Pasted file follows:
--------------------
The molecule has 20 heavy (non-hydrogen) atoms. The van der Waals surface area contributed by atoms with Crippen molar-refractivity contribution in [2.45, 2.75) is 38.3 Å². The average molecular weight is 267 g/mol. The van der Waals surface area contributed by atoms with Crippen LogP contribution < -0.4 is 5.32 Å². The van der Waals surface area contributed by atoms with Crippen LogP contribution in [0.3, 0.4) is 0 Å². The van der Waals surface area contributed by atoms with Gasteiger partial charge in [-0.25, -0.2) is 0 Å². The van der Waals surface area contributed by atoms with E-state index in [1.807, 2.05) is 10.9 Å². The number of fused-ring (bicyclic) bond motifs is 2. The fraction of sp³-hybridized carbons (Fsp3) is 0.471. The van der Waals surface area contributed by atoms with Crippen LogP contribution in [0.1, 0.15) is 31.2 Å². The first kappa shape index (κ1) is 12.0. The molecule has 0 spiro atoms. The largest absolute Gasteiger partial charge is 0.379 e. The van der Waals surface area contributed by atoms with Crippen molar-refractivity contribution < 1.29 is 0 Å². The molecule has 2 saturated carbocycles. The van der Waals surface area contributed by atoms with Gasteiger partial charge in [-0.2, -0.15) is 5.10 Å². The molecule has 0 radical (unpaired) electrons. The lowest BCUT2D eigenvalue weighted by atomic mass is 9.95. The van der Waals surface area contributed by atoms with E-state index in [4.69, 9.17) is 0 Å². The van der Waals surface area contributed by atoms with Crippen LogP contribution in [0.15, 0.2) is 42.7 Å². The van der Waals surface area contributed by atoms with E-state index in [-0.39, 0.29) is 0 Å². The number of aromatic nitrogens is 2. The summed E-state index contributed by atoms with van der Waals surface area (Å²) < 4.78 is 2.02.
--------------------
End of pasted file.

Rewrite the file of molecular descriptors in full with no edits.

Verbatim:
The molecule has 20 heavy (non-hydrogen) atoms. The van der Waals surface area contributed by atoms with Crippen molar-refractivity contribution in [2.45, 2.75) is 38.3 Å². The average molecular weight is 267 g/mol. The van der Waals surface area contributed by atoms with Crippen LogP contribution < -0.4 is 5.32 Å². The van der Waals surface area contributed by atoms with Crippen LogP contribution in [0.3, 0.4) is 0 Å². The van der Waals surface area contributed by atoms with Gasteiger partial charge in [-0.25, -0.2) is 0 Å². The van der Waals surface area contributed by atoms with E-state index in [1.807, 2.05) is 10.9 Å². The number of fused-ring (bicyclic) bond motifs is 2. The fraction of sp³-hybridized carbons (Fsp3) is 0.471. The van der Waals surface area contributed by atoms with Crippen LogP contribution in [0.1, 0.15) is 31.2 Å². The first kappa shape index (κ1) is 12.0. The molecule has 0 spiro atoms. The largest absolute Gasteiger partial charge is 0.379 e. The van der Waals surface area contributed by atoms with Crippen molar-refractivity contribution < 1.29 is 0 Å². The molecule has 2 saturated carbocycles. The van der Waals surface area contributed by atoms with Gasteiger partial charge in [-0.2, -0.15) is 5.10 Å². The molecule has 0 radical (unpaired) electrons. The lowest BCUT2D eigenvalue weighted by atomic mass is 9.95. The van der Waals surface area contributed by atoms with E-state index in [4.69, 9.17) is 0 Å². The van der Waals surface area contributed by atoms with Crippen LogP contribution in [0.15, 0.2) is 42.7 Å². The van der Waals surface area contributed by atoms with E-state index in [-0.39, 0.29) is 0 Å². The number of aromatic nitrogens is 2. The summed E-state index contributed by atoms with van der Waals surface area (Å²) < 4.78 is 2.02.